A gravesite is an essential means of commemorating and preserving our history. Unfortunately, many old cemetery sites and burial grounds have been lost. Many locating technologies are unsuccessful while hunting for unmarked graves and nonmetallic materials such as wood coffins or bones.
Ground-penetrating radar (GPR) is the most effective grave location, and cemetery mapping instruments are ground penetrating radar (GPR). Our devices let users see tens of feet into the earth, identify soil irregularities, and find buried things. This is due to the unparalleled signal projection of our unique multi-frequency antenna and GPR’s innate ability to identify objects of all material compositions.
When it comes to discovering unmarked graves, GPR can help with the following:
- Bones buried
- Coffins are made of wood
- Buried artifacts of historical/ceremonial significance
- Voids in the dirt where remains have been/were buried
- Soil disturbance where the burial was initially excavated
Plot Grave Sites Using Ground Penetrating Radar
GPR may be used to plan new cemetery sites since it is non-invasive and can interact with GPS and GIS cemetery mapping systems. The person in charge of mapping these locations may confidently utilize GPR to map cemeteries, knowing that no existing graves will be disturbed.
GPR may also be used to evaluate and validate the records of historical and historic cemeteries where there are little or no burial or plot records. This permits one to trace one’s ancestors without disturbing sacred sites.
This concept is best illustrated with an example of a cemetery investigation. The investigation aimed to validate the locations and extents of known sites while also identifying possible unmarked graves throughout the cemetery.The cemetery area had previously been scanned by a third party, who had difficulty finding graves onsite and gave the customer limited information. Specialist knowledge, methodologies, and a combination of geophysical technologies were used to identify over 30 graves in the cemetery.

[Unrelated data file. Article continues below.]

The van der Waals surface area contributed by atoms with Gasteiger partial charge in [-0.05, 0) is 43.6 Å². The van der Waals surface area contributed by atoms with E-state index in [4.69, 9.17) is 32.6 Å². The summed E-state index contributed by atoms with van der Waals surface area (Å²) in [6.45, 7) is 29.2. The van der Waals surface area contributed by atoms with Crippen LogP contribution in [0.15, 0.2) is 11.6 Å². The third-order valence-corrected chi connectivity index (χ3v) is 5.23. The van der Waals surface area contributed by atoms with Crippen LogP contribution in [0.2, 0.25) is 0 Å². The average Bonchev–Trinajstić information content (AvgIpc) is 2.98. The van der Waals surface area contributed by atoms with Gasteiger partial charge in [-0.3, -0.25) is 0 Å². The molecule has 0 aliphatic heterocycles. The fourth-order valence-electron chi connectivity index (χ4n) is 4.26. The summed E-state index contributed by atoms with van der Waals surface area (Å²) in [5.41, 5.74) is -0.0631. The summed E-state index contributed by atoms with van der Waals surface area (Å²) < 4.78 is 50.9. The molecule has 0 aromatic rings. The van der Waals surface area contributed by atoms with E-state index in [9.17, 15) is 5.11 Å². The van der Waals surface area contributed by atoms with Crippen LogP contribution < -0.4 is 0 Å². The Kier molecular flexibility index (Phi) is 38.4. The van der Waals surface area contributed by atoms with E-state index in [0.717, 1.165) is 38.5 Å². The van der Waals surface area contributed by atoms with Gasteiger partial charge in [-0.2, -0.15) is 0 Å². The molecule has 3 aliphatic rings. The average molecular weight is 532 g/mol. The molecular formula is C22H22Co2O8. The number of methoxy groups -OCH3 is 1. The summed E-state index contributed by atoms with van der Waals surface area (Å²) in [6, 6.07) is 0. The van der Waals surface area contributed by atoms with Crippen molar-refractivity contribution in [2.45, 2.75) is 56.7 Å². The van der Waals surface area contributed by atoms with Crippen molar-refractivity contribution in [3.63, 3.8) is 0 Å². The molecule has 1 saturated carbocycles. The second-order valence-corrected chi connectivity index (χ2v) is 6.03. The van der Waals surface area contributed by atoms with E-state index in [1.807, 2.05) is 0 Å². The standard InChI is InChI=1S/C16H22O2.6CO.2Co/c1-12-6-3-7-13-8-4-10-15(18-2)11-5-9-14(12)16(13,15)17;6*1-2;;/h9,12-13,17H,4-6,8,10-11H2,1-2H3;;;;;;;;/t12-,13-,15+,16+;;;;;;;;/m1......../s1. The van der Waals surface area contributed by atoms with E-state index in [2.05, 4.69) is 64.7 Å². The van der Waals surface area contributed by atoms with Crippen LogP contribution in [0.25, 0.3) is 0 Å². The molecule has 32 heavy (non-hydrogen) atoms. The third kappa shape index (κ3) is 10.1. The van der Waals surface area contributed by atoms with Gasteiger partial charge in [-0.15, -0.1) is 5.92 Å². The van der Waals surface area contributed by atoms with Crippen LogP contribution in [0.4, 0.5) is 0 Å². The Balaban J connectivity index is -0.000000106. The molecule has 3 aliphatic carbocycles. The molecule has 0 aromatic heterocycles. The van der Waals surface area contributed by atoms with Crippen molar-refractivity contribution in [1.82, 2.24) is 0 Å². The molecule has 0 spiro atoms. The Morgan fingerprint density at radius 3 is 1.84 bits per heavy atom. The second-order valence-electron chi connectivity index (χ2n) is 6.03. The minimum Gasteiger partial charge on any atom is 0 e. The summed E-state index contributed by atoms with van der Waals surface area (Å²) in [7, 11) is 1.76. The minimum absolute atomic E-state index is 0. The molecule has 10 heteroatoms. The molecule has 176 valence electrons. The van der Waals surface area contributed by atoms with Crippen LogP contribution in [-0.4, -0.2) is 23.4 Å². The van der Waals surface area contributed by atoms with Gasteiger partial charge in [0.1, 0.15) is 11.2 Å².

The location for the example cemetery investigation is along a major highway in British Columbia. It was known that during the motorway’s building over 50 years ago, graves from the region were unearthed and relocated to the cemetery site offset from the roadway. There were concerns that some of the GPR burials had not been relocated. The lastcemetery GPR scanning revealed scant evidence of migrating remains, raising worries that graves had not been moved.
A detailed, high-definition scan of the likely highway position and the cemetery area was conducted. Magnetometer and electromagnetic technologies were used to enhance the GPR survey and offer additional information on the nature of the shallow subsurface. Expert technicians examined all three datasets at the same time.
The final analysis displayed no remaining remains at the roadside position and evidence to imply that over 30 graves were extant within theGPR cemetery, many of which had minimal or no surface markings (headstones, depressions, or mounds). Base maps for both survey areas were created onsite utilizing a laser scanner and aerial photogrammetric, allowing for a precise record of site conditions and markings and providing the foundation for correct dereferencing and drafting of data. An immersive 3D picture walk-through of the graveyard area gave additional value.
GPR, or ground-penetrating radar, is a non-intrusive subsurface imaging technique. It gives a thorough image profile of what lies under the surface. GPR Services are ideal for discovering unmarked graves, identifying buried headstones, and discovering burial vaults. Ground Penetrating Radar Cemetery Mapping Services are perfect for determining lost or available GPR cemetery mapping and locating markers that have shifted. Furthermore, Ground Penetrating Radar Services, when combined with a GIS cemetery mapping platform, will provide a composite sitemap identifying gravesites, placements, and depth for cemeteries with missing or damaged burial records.